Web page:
What you need to know about tinnitus

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What is Tinnitus?

The ringing noise people experience in their ears after going to a concert or listening to loud music can be described as tinnitus. 

In some cases, tinnitus is only temporary and goes away given time. Yet for others, the ringing noise is constant and interferes with their ability to concentrate or hear actual sound. The majority of us will experience tinnitus at some point. It is not usually the presence of the tinnitus that is an issue, but rather how an individual thinks and feels about it. When tinnitus becomes problematic, sufferers often associate it with feelings of fear and anxiety leading to stress and frustration.

Tinnitus can be caused by several factors, such as age-related hearing loss, exposure to loud noise or earwax blockage.

You are not alone.

Even though you might feel like you are the only one with tinnitus, you are not. In fact, many celebrities have suffered from tinnitus too, including Liza Minelli, Bob Dylan, Will.i.am, William Shatner and Barbara Streisand.

How do I manage tinnitus?

Unfortunately, there is no known cure for tinnitus but it can be managed with the help of technology and a few lifestyle changes. 

Australian Hearing offers the latest in tinnitus relief technology through the Neuromonics TM range of devices designed to address both the auditory and emotional aspects that contribute to significant tinnitus.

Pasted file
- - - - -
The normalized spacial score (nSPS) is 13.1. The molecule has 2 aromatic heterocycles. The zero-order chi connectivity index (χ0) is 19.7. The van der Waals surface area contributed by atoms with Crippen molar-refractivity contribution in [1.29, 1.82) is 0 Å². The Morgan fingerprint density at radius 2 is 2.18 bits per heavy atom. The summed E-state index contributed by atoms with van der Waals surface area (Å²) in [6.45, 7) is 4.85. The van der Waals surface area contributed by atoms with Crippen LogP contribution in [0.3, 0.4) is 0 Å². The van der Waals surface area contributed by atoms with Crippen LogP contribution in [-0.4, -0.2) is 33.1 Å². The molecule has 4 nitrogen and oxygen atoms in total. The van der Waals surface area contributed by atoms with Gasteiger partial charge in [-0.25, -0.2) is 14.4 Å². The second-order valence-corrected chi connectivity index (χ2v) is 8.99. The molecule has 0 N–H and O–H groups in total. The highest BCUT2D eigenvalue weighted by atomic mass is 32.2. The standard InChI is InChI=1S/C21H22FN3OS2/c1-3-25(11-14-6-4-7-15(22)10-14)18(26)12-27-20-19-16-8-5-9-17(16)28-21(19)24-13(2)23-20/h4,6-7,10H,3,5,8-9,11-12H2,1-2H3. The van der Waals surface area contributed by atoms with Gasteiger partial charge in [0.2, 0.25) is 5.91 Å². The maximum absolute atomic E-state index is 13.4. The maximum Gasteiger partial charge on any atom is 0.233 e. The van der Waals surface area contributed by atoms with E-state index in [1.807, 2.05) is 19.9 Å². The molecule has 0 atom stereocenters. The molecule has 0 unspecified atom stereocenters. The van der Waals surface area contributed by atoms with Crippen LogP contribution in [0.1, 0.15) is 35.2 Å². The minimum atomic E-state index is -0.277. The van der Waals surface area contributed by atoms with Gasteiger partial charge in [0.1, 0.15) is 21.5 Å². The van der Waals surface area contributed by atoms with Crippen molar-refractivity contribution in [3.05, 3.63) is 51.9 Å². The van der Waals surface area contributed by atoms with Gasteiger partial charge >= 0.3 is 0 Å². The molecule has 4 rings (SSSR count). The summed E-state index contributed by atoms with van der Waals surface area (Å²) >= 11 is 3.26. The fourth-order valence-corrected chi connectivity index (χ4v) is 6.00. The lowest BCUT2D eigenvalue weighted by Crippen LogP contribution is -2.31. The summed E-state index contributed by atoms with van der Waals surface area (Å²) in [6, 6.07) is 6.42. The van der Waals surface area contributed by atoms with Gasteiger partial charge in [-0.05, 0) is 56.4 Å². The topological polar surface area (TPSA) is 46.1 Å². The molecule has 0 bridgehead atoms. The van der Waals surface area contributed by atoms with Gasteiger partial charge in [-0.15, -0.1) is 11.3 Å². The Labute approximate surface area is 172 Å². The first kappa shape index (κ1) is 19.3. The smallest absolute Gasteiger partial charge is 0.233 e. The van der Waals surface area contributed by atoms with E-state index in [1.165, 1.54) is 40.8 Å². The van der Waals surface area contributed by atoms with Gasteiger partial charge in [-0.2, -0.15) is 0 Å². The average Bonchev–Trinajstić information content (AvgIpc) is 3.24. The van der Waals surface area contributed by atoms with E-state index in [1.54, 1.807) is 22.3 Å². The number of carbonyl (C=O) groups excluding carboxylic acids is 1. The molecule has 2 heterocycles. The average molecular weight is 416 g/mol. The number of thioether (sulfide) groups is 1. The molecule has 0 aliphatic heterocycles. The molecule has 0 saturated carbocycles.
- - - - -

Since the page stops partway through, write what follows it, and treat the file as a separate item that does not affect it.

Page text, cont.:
Models are available to suit both hearing aid users and those without hearing loss. In addition, clinicians can provide a structured rehabilitation program. Some tinnitus sufferers find the counselling alone provides enough relief that they don’t need a special device.

Other helpful tips:

  • Avoid silence.  Keeping your ears busy with background noise, such as the television or radio, can help your brain focus on those sounds instead of the ringing noise.
  • Keep calm and relaxed.  Tinnitus can be triggered by stress and tiredness, so relaxing activities like a massage or yoga can offer relief. 
  • Check your medications. Some medications can cause or worsen tinnitus, so it’s essential to tell your family doctor if you’re experiencing symptoms.  Take special care with medications for arthritis, anti-depressants, rheumatic diseases and some antibiotics.
  • Limit your caffeine.  Consuming caffeine can temporarily worsen tinnitus for some people.

So, what next?

The first step is to identify what is causing tinnitus and, if necessary, take a hearing test. 

You can talk to one of our trusted hearing specialists by calling 1800 740 301 or via live chat on hearinghelp.com.au. 

You can also find out more about our popular tinnitus relief Sound Oasis Therapy System that has been clinically proven to help diminish tinnitus discomfort to create a relaxing atmosphere to help you fall asleep.

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